Except if you are a customer from Amazon in Germany. The Advanced Security Settings page is not on available on Amazon.de. The same holds for Amazon.co.uk. Amazon seems to stagger the roll out, with focus on the US market because the Christmas sale starts earlier there.

Hopefully Amazon rolls out TFA in the next days also in Germany. Otherwise there will be no Christmas presents for the kids this year…

Have a good weekend.

11 Million Ashley Madison Passwords Already Cracked

14 September 2015

This LIFARS post from last Friday should shake up every service provider. It’s definitely time to make Two Factor Authentication (TFA) obligatory for all services which process personal details.

Microsoft Authenticator App

Microsoft Authenticator App

TFA is no longer a matter of technology. For example, Authenticator Apps are available for all phone operating systems and, really easy to use. Combined with even a weak passwords the one-time passcodes generated by the authenticator apps form a nearly unbreakable authentication method.

In my opinion it’s high time for service providers to make procedures for the use of TFA for their services technically available. And they should force users in their own interest to switch to TFA, if necessary by proper terms of use for their services.

With this, news like Ashley Madison Breach Reveals Ridiculously Weak Passwords are a thing of the past.

Take care! And learn how-to protect yourself against identity theft.

The new first line of defence?

22 November 2014

In his latest post at ComputerWeekly.com Warwick Ashford reviews the CyberArk Report ‘Exploits of Privileged Accounts Shift the Front Lines of Security’. His post is absolutely worth reading.‘

‘“One of the reasons for this is smaller, less well-defended organisations have become a prime target for attackers who are ultimately aiming at larger partners in the supply chain,” said Mokady.’

That’s definitely true. Perhaps you remember the Home Depot data breach? This breach was caused by stolen credentials of a third-party vendor.

‘“Securing privileged accounts represents the new first line of defence in the ongoing cyber battle companies are fighting,” he added.’

Very well said. But what really confuses me is that Udi Mokady talks about the new first line of defense.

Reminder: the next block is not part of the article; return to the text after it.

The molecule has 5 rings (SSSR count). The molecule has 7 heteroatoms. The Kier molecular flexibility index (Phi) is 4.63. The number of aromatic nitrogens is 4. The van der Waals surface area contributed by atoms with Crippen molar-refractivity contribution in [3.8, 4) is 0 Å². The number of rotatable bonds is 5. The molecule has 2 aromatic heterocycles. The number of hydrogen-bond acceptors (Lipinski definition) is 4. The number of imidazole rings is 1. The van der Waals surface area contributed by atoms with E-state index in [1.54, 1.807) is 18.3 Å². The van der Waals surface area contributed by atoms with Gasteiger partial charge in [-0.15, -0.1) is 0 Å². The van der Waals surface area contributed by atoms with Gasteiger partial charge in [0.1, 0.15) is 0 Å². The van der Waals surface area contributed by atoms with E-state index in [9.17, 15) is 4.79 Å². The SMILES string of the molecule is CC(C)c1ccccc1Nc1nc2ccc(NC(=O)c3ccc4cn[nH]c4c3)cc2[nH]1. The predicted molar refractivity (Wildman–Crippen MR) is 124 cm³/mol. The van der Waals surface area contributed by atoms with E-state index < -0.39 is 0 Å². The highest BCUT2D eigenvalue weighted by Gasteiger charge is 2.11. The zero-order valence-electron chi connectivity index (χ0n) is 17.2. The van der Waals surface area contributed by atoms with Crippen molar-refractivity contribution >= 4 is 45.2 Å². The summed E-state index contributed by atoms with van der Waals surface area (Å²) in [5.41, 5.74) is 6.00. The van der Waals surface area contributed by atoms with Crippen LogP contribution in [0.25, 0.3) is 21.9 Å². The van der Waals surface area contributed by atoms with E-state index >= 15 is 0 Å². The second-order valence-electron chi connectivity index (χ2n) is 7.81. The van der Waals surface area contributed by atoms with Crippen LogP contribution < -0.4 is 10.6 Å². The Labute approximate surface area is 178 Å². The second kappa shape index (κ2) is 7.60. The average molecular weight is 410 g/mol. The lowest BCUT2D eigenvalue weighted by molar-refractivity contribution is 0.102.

The majority of the big data breaches have been caused by stolen credentials. With a Two Factor Authentication (TFA) most of this breaches could have been prevented.

It’s definitely very important to secure privileged accounts. With admin privileges it is very easy to change log settings or tamper audit records. But it is definitely not enough to secure only privileged accounts. Because even with standard user privileges you may have access to business critical data to do your job.

Let me give you an example. Oracle Transparent Data Encryption and SQL*Net encryption and integrity checking are easy to implement measures to secure an Oracle database. This will prevent man-in-middle attacks, eavesdropping of the data traffic and direct access to the database files.

Sounds pretty secure, doesn’t it? Unfortunately it isn’t. Even an unprivileged user, and even more a malicious insider with stolen credentials, is able to install an oracle instant client and use Excel and ODBC to create a copy of all data he could use with his standard user rights.

With TFA enabled, at least on all business critical systems, and for all users, the probability of such an event is dramatically reduced.

Securing accounts with TFA is the very first line of defense.

In addition you should decide about granting privileged access on a per task basis. For business critical infrastructure and applications an administrator should receive an authorization and one-time-password for just one task. At log off the authorizations are dropped. In the best case the admin group for a windows servers is empty. Only the local admin could always logon, but his password is in a safe place.

The authorization process should be implemented with strict application of the separation-of-duties principle, and the permissions should be granted with strict Application of the principle of least privilege. Important: The employees who grant authorizations and privileges should never have the possibility to grant whatever privileges to themselves.

Moreover the consistent application of the principle of least privileges even for standard users and processes will significantly reduce the attack surface of your company.

Nothing really new, just the same old story.

Glacier near by Grächen, Switzerland

Glacier near by Grächen, Switzerland

Have a good Weekend.